Is that not caring? I think each school has to make its own decisions about what they think, um, is in the best interest of their children. If they have the knowledge of being trauma informed. If I understand the difficulties, these children have a deeper level, so they’ve got the knowledge and then they make those decisions.

Then I would say they’re informed decisions. However, what worries me is that some of those decisions have been made without the knowledge of the impact of trauma on children. And therefore those decisions are based on the wrong information. And could they be traumatizing and themselves, those things that we ended up doing?

Yeah, absolutely. I mean, if you think about, so, you know, the whole names on boards, you know, stars on the board and stuff like that, it’s just shame based approaches and people do them in, in, in best. Best interest. I think in, you know, this is what we’ll do, but this is what we’ve always done. But actually if you go back and unpick them and go, well, what does that say to that child?

That’s never on green. What does it say to the child? That’s always on red. Okay. Does he actually work as an approach or is it you trying to control the situation and do you, when you kind of look back because presumably this has been something of a journey, um, for your school and I’m sure that you’re still learning, we all are all the time, but do you look back earlier in time and think, gosh, I wish we wouldn’t have done things that way.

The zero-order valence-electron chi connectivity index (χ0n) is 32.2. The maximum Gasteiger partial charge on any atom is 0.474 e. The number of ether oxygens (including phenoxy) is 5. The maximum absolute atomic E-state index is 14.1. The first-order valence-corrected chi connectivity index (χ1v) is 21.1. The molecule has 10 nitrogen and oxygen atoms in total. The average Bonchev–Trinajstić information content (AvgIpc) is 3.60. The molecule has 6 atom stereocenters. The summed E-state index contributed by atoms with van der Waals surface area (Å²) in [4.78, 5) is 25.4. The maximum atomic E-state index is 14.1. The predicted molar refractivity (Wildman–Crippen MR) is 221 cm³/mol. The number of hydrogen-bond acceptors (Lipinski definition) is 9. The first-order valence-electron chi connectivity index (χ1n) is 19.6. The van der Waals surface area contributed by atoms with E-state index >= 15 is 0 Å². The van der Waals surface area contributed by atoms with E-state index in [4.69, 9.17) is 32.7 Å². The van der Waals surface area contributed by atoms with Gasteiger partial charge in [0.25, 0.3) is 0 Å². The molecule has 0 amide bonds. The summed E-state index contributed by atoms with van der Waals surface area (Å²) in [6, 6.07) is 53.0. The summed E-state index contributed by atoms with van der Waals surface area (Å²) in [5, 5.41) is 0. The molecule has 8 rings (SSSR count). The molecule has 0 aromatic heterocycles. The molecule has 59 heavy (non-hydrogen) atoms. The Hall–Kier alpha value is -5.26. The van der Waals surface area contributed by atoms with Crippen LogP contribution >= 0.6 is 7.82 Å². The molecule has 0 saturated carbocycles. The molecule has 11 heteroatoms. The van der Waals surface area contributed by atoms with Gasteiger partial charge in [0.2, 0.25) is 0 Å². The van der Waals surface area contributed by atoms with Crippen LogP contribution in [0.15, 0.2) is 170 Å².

Right? Absolutely completely. You know, going back to, I remember probably about eight, nine years ago now we, we sent some of our six children on a, on a particular trip. Only those that had got certain behavior. Ah, You just, you just heading your hands, but as a  training to schools, you can only go from what you know, and you can only go from where you are now you have to forgive.

And I say this to parents as well. You have to forgive yourself for things that you’ve done in the past. Okay. If that, if you now know they weren’t the right thing, because we’re all on that journey, we’re all learning. And as long as we’re continuing to do the best that we can, then that’s good enough.

And I think that is a really important thing as an ex. I think sometimes otherwise we can end up, uh, you know, somebody listening in might be earlier on in this journey and, uh, they might look to you and your school as an example, and just feel where we’re a million miles from that and how do we do this?